There is extensive global media coverage of the conclusion of COP25 in Madrid after the annual UN climate talks ran over by two days due to a record-breaking delay. The Financial Times says the talks “ended in stalemate…as countries squabbled over rules for a new global carbon trading market”. Reuters says that “a handful of major states resisted pressure on Sunday to ramp up efforts to combat global warming…angering smaller countries and a growing protest movement that is pushing for emergency action”. The newswire adds that “the conference, in its concluding draft, endorsed only a declaration on the ‘urgent need’ to close the gap between existing emissions pledges and the temperature goals of the landmark 2015 Paris climate agreement – an outcome UN secretary general Antonio Guterres called disappointing”. In a separate article, Reuters reports on the “total disconnect” between the calls of climate protestors and the lack of action by leaders. Associated Press says the talks broke up with a “slim deal” and “compromise that sparked widespread disappointment, after major polluters resisted calls for ramping up efforts to keep global warming at bay and negotiators postponed debate about rules for international carbon markets for another year”. In analysis within the BBC News coverage, environment analyst Roger Harrabin writes that the outcome “heaps enormous pressure on UK prime minister Boris Johnson”, with the UK hosting next year’s COP26 in Glasgow, which will have to pick up the pieces left unfinished in Madrid. In a separate article for the Financial Times, environment correspondent Leslie Hook says that the talks “were haunted by the legacy of old carbon credits created under the 1997 Kyoto Protocol”. The Washington Post observes that “negotiators barely mustered enthusiasm for the compromise they had patched together, while raising grievances about the issues that remain unresolved”. Chloé Farand for Climate Home News writes that “the rift between a growing climate vanguard and a handful of countries obstructing progress meant countries failed to finalise the rules of the Paris Agreement”. She adds: “Invigorated by the US withdrawal and rising nationalism at home, Brazil, Australia and Saudi Arabia, defended loopholes and opposed commitments to enhance climate action. Other big emitters such as China and India insisted on the delivery of finance and support promised by rich countries before 2020 as a precondition to any discussion on enhancing their current targets.” The New York Times says COP25 provided “what was widely denounced as one of the worst outcomes in a quarter-century of climate negotiations”. It adds: “Because the United States is withdrawing from the Paris climate agreement, it was the last chance, at least for some time, for American delegates to sit at the negotiating table at the annual talks – and perhaps a turning point in global climate negotiations, given the influence that Washington has long wielded, for better or worse, in the discussions. The Trump administration used the meeting to push back on a range of proposals, including a mechanism to compensate developing countries for losses that were the result of more intense storms, droughts, rising seas and other effects of global warming.” The Irish Times joins many publications in highlighting the reaction of NGOs: “Many participants expressed outrage at the unwillingness of major polluters to show ambition commensurate with the gravity of the climate crisis following a year of record temperatures, wildfires, cyclones, droughts and extreme floods.” It quotes Mohamed Adow, director of Power Shift Africa, who says: “What we have here in Madrid is a betrayal of people across the world.” Several publications focus on Australia’s role at the talks. The Guardian says that “Australia was accused of ‘cheating’ and named by other countries and conference observers as one of a handful of nations that thwarted a deal on the rulebook for the Paris climate agreement”. Climate Home News reports on the 31 countries, led by Costa Rica and including the UK and Germany, who broke from the discussions over the weekend to publish a “set of 11 benchmarks they said represented the ‘minimum’ standard to ensure integrity of the global carbon trading system due to come into effect next year”. [Since discussions on the Article 6 rules for carbon trading failed to reach consensus, no such mechanisms will come into effect for now.]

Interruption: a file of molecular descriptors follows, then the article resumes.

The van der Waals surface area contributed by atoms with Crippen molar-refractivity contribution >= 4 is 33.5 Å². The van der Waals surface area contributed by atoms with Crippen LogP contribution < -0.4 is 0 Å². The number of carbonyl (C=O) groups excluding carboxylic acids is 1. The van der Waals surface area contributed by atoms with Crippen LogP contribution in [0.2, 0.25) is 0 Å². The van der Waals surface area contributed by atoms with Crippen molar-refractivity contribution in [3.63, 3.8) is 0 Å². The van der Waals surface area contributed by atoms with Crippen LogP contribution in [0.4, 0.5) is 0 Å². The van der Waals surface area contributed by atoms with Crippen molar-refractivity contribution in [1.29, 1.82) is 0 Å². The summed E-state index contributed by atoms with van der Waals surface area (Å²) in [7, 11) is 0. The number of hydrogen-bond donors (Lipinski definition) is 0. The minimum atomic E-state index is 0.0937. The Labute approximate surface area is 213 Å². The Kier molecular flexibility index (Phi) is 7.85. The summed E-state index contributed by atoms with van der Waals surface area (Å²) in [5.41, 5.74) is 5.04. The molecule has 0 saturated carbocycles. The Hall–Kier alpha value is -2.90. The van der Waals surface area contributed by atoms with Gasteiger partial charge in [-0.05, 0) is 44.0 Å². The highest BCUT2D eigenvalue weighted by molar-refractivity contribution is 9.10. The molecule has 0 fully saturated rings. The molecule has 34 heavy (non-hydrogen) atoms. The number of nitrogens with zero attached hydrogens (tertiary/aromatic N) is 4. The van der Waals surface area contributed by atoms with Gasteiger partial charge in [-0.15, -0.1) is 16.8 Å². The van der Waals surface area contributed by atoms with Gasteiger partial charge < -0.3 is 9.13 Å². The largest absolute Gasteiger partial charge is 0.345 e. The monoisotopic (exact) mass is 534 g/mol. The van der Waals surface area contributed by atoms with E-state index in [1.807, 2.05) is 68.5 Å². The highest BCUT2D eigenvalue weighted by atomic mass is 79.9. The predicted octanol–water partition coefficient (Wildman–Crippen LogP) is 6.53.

Meanwhile, in other COP25-related news, the Independent reports that Greta Thunberg, who addressed the leaders in Madrid, has said she now “needs a rest” following months of travelling and campaigning. The Sunday Times reports that “plans emerged” at COP25 meaning that “[UK] homeowners needing a mortgage on a draughty home, or a loan for a car using petrol or diesel, could be forced to pay higher interest rates as part of government plans to cut greenhouse gas emissions to zero by 2050”. DeSmog UK analysis reveals that “Gulf states have sent at least 42 current or former employees of the fossil fuel industry to the UN climate summit in Madrid as part of their official delegations”.
Finally, Carbon Brief has published an in-depth summary of the Madrid talks, which includes an interactive grid showing “who wanted what at COP25”.